• Graham Hall

BA taking passengers for a ride


Britain's flagship carrier compares unfavourable with Aeroflot, researchers say

“We’ve been trying to reach you,” claims the email from British Airways. Maybe they sent a carrier pigeon. I’ve received several of these messages in the past year, when the airline has wanted to make late changes to my flight. Yet there are no missed calls. There is something about the insouciant tone of this message, the cynical contempt it expresses, that goes to the heart of this week’s pilot strikes."


So writes Camilla Cavendish in the FT 13/9/19 "British Airways risks doing permanent damage to its reputation" (You may not be able to read it as it's behind a paywall)


Let's be honest, BA has been fucking up their brand for years, but it keeps flying, mainly because of inertia. Where else are you going to go when you need to be in New York tomorrow?


But that doesn't mean that their tenure as the 'World's Favourite Airline' will always be secure. By the way, that line was always a disingenuous distortion of a the truth. In fact, they are merely the world's most recognised airline, but that line isn't quite so catchy.


As Camilla says "Airlines become dehumanised at their peril. At Heathrow recently, I couldn’t get the BA check-in machine to accept my e-ticket. Looking around the shiny wastes, there was no human being in sight. Eventually I found a rather senior official who checked me in, and even found me a nicer seat. “Thank goodness you were here,” I said gratefully. “I shouldn’t be,” he responded wryly. “I’m not supposed to come down here. They’d like to get rid of all of us.”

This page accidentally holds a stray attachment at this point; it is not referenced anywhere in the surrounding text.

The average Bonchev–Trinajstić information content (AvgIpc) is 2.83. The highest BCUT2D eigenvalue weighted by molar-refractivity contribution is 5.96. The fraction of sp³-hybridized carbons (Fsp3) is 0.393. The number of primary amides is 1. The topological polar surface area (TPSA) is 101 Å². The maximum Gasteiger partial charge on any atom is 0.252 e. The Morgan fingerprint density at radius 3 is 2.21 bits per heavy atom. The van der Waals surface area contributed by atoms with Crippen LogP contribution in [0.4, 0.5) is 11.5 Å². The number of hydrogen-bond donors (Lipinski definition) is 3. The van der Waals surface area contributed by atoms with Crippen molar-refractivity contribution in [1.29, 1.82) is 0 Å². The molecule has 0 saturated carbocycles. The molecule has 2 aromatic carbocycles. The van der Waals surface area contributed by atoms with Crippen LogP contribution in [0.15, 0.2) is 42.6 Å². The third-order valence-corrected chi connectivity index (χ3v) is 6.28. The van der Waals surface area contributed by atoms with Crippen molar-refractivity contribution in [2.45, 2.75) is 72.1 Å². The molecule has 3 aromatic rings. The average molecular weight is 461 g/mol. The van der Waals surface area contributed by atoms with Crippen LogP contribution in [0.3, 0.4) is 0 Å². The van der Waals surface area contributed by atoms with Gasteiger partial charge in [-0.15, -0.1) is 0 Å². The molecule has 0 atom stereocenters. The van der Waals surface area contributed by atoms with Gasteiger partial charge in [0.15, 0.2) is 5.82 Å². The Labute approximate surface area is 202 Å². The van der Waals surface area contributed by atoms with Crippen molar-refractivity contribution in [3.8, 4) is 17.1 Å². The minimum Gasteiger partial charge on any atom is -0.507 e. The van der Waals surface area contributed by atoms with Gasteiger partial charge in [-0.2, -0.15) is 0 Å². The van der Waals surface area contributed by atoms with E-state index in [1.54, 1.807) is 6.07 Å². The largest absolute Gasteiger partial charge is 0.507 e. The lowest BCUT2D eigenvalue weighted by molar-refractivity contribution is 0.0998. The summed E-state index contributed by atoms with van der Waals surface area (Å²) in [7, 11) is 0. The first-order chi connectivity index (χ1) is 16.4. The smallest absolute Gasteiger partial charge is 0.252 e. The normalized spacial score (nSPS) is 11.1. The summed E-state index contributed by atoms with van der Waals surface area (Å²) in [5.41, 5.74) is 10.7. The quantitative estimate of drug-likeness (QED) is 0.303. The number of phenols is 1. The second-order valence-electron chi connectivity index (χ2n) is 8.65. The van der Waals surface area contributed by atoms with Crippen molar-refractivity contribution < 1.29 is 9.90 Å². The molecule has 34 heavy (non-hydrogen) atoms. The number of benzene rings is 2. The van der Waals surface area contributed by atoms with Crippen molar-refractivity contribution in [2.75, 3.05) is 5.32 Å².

All of which reminds me of a blog I wrote a few years back about brand hubris, which went like this:


Though it hardly seems possible at the time, all great brands come to an end and the consumer moves on; leaving the landscape strewn with the vast and trunkless legs of once-powerful companies...where they lie forgotten. Except by marketing lags, who use their fate as a cautionary tale against of the dangers of hubris


Who remembers when Reebok outsold an upstart from Oregon? Or Sega when they dominated gaming? I once had a Myspace page and I miss those trips to Helsinki to see the nice people at Nokia. Even… ahem… the mighty Microsoft once sneered like Ozymandias at those quirky folks from Apple.


Here’s Steve Ballmer commenting on iPhone as recently as 2008.


"Would I trade 96% of the market for 4% of the market? (Laughter.) I want to have products that appeal to everybody... There’s no chance that the iPhone is going to get any significant market share. ... I’ll bet our ads will be less edgy. But my 85-year-old uncle probably will never own an iPod, and I hope we’ll get him to own a Zune."


I've worked on projects for all these brands (even the Zune!) and, at the time, you’d have thought their empires would last a thousand years.


Don't get complacent people, it could happen to you... As Percy Shelley once wrote:


"Ozymandias"

I met a traveller from an antique land

Who said: Two vast and trunkless legs of stone

Stand in the desert... near them, on the sand,

Half sunk, a shattered visage lies, whose frown,

And wrinkled lip, and sneer of cold command,

Tell that its sculptor well those passions read

Which yet survive, stamped on these lifeless things,

The hand that mocked them and the heart that fed:

And on the pedestal these words appear:

'My name is Ozymandias, king of kings:

Look on my works, ye Mighty, and despair!'

Nothing beside remains. Round the decay

Of that colossal wreck, boundless and bare

The lone and level sands stretch far away."


Although it seems unthinkable, but maybe BA will be the next great brand to take its customers for granted.

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